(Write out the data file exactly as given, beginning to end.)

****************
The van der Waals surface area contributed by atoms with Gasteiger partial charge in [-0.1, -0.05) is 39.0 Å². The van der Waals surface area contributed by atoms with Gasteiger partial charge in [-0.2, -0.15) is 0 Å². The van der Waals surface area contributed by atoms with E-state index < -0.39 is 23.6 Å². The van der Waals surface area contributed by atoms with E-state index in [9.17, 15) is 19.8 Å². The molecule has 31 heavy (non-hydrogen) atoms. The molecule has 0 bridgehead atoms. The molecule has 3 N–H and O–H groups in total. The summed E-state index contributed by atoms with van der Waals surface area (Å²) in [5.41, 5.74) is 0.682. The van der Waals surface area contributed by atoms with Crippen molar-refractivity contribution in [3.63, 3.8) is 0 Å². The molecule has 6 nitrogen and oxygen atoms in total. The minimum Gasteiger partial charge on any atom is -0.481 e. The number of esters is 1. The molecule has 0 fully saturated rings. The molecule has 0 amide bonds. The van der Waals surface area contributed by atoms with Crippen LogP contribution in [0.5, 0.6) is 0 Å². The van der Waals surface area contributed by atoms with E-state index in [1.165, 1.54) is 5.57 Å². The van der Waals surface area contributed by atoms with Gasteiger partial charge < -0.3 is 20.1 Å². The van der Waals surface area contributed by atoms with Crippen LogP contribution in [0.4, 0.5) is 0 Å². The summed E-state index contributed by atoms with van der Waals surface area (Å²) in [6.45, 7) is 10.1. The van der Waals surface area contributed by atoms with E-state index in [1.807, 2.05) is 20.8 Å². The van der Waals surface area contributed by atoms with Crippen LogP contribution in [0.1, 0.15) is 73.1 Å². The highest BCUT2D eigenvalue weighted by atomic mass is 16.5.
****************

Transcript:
The van der Waals surface area contributed by atoms with Gasteiger partial charge in [-0.1, -0.05) is 39.0 Å². The van der Waals surface area contributed by atoms with Gasteiger partial charge in [-0.2, -0.15) is 0 Å². The van der Waals surface area contributed by atoms with E-state index < -0.39 is 23.6 Å². The van der Waals surface area contributed by atoms with E-state index in [9.17, 15) is 19.8 Å². The molecule has 31 heavy (non-hydrogen) atoms. The molecule has 0 bridgehead atoms. The molecule has 3 N–H and O–H groups in total. The summed E-state index contributed by atoms with van der Waals surface area (Å²) in [5.41, 5.74) is 0.682. The van der Waals surface area contributed by atoms with Crippen molar-refractivity contribution in [3.63, 3.8) is 0 Å². The molecule has 6 nitrogen and oxygen atoms in total. The minimum Gasteiger partial charge on any atom is -0.481 e. The number of esters is 1. The molecule has 0 fully saturated rings. The molecule has 0 amide bonds. The van der Waals surface area contributed by atoms with Crippen LogP contribution in [0.5, 0.6) is 0 Å². The van der Waals surface area contributed by atoms with E-state index in [1.165, 1.54) is 5.57 Å². The van der Waals surface area contributed by atoms with Gasteiger partial charge < -0.3 is 20.1 Å². The van der Waals surface area contributed by atoms with Crippen LogP contribution in [0.4, 0.5) is 0 Å². The summed E-state index contributed by atoms with van der Waals surface area (Å²) in [6.45, 7) is 10.1. The van der Waals surface area contributed by atoms with E-state index in [1.807, 2.05) is 20.8 Å². The van der Waals surface area contributed by atoms with Crippen LogP contribution in [0.1, 0.15) is 73.1 Å². The highest BCUT2D eigenvalue weighted by atomic mass is 16.5.